3.3. Flexibility

3.3.1. Levels and Scales

Low-moderate: It is not possible to move up and down levels, but the regional government has shown openness. It is not possible that lower or higher levels take the lead. The lower governmental levels only act as supporters of the regional government. In this sense, the relationship is hierarchical and the VMM plays the leading role. Yet, it is important to highlight that the VMM has encouraged the participation of other governmental levels.

3.3.2. Actors and Networks

Moderate: It is possible to include new actors. However, it is not possible to shift leadership or to create social capital. It is possible to include different actors in the steering committee. However, during the process, there were no significant changes in the involved actors. The inclusion of actors responds to the interest and capacities of the invited actors. Participation in the steering committee was stable. According to the interviews, the actors who were at the beginning of the process were at the end. However, due to the relevant role played by the governmental actors and limited participation of non-governmental actors, the creation of social capital is limited.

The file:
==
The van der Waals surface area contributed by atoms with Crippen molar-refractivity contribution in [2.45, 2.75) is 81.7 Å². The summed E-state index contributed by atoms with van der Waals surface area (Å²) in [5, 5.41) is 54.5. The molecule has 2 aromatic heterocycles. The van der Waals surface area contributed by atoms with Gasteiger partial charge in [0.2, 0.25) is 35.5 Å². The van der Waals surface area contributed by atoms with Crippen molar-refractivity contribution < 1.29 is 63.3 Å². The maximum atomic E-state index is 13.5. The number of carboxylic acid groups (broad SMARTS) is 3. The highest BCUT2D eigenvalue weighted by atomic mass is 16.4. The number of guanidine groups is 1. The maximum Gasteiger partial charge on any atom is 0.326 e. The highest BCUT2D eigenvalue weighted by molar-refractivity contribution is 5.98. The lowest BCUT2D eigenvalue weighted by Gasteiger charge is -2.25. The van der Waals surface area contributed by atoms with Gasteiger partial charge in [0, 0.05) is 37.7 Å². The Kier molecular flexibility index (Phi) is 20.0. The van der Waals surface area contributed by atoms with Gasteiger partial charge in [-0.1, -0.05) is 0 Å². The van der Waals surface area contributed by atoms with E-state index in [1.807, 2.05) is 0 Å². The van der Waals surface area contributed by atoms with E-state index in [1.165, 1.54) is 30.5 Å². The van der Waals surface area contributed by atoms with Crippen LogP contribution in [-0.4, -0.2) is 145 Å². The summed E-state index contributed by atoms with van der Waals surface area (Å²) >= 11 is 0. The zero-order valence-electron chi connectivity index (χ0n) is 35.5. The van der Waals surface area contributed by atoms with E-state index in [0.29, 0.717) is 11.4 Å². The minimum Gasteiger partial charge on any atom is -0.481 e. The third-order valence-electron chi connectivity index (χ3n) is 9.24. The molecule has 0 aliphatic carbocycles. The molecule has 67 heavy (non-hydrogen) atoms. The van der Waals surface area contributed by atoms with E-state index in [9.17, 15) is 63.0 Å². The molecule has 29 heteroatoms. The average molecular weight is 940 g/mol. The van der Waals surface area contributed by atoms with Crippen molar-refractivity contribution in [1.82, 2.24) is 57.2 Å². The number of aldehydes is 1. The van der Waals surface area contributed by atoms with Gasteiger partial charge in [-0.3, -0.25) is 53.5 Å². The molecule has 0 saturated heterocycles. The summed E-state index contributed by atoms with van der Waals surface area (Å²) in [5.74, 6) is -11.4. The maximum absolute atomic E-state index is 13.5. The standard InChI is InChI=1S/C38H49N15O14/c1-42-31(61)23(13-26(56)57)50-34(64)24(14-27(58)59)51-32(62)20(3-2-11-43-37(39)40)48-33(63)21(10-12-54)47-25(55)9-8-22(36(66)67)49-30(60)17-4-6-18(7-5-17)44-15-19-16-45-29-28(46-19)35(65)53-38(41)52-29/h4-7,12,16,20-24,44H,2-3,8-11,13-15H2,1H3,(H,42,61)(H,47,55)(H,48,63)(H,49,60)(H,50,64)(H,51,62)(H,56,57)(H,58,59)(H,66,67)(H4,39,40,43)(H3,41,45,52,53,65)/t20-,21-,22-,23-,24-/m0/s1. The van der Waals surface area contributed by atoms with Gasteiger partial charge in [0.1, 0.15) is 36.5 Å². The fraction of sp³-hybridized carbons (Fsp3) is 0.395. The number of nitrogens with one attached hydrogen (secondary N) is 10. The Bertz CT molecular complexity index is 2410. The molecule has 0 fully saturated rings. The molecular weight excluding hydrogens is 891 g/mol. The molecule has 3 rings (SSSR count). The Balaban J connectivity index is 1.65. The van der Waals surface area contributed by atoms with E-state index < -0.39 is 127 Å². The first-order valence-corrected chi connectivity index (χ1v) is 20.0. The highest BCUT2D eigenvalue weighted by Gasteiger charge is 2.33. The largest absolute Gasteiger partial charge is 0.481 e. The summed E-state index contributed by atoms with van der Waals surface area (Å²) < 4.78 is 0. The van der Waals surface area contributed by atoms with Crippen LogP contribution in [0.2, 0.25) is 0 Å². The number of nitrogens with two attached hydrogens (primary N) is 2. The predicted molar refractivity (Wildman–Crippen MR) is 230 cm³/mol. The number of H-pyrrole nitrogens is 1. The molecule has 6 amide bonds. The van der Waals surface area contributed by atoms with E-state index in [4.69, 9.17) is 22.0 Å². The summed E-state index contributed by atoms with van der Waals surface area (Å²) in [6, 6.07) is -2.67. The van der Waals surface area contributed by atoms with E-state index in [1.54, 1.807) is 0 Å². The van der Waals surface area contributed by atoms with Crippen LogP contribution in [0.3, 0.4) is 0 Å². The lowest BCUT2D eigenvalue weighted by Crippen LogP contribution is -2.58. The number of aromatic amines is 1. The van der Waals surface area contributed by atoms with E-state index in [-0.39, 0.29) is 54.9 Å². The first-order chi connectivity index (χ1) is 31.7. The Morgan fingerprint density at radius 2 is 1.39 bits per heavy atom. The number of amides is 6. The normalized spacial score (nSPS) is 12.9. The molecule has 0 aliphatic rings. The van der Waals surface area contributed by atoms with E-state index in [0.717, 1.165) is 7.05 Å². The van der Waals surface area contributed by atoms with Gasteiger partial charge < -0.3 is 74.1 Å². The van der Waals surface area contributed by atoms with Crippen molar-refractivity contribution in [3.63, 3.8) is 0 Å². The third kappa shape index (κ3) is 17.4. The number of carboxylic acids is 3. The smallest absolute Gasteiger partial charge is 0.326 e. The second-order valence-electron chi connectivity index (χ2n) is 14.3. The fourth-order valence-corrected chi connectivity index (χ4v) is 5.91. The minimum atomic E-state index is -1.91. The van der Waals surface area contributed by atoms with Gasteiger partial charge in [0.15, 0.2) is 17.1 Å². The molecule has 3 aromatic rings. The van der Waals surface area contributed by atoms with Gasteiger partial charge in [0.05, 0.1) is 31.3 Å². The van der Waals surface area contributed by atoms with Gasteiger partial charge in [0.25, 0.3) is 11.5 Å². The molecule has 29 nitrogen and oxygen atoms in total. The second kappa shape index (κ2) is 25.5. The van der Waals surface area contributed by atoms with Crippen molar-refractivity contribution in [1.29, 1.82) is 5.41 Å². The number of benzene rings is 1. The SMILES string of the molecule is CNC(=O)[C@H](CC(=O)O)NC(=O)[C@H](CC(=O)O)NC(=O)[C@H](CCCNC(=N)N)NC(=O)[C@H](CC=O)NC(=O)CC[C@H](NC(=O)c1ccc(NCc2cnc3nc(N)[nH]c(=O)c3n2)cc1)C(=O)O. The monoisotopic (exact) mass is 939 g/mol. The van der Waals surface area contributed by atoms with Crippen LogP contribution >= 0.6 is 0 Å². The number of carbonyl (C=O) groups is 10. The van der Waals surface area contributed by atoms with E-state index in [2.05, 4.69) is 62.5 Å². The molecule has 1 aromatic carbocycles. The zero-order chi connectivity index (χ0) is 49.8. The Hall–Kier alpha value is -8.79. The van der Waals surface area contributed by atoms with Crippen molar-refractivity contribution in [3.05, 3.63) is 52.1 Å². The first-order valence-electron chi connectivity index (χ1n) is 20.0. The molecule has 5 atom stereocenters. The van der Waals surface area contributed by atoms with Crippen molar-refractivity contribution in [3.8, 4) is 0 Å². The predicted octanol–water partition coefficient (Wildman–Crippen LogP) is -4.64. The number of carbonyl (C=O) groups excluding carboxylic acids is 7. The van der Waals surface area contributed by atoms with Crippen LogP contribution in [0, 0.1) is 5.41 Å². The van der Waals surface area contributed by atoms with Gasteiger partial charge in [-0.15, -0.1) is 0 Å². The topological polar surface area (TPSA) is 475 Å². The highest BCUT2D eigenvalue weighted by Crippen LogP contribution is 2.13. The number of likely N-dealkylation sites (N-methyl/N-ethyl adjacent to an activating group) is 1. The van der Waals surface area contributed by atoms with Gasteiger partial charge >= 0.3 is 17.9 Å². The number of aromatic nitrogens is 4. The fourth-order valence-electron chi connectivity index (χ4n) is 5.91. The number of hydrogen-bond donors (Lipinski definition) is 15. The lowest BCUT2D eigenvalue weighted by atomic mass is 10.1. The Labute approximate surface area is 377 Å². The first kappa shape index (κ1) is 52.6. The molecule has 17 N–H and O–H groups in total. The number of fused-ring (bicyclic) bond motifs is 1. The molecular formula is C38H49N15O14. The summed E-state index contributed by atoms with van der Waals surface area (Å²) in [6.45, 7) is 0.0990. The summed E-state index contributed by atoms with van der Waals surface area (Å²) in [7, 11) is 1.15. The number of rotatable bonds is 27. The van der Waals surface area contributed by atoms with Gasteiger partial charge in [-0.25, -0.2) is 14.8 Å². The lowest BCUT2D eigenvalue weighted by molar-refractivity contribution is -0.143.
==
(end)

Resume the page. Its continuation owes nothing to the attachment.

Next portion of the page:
3.3.3. Problem Perspectives and Goal Ambitions

Moderate: Only some specific aspects can be reassessed. The steering committee and the feedback process permitted to assess the map within the boundaries set by the VMM. Within these boundaries, it was possible to make adjustments to the map. The goal of the project was also set by the VMM.

3.3.4. Strategies and Instruments

Moderate-high: There are some limitations to combine different strategies and instruments. There are limited opportunities to combine instruments and strategies. The strategy followed was set by the VMM. In this sense, there are restrictions in the process, one of them being the lack of possibility to integrate local models. Yet, the strategies employed can play an important role in the future, such as the use of open-source tools or the creation of a platform where other actors can provide feedback.

3.3.5. Responsibilities and Resources

Moderate: It is possible to pool resources but not the responsibility. It is possible to contribute with different resources and the VMM is the actor responsible for the project. However, the current strategy tends to take place in a context where the different actors act voluntarily. While this situation demonstrates the commitment of the different actors to collaborate, it also shows that willingness plays an important role.

3.4. Intensity

3.4.1. Levels and Scales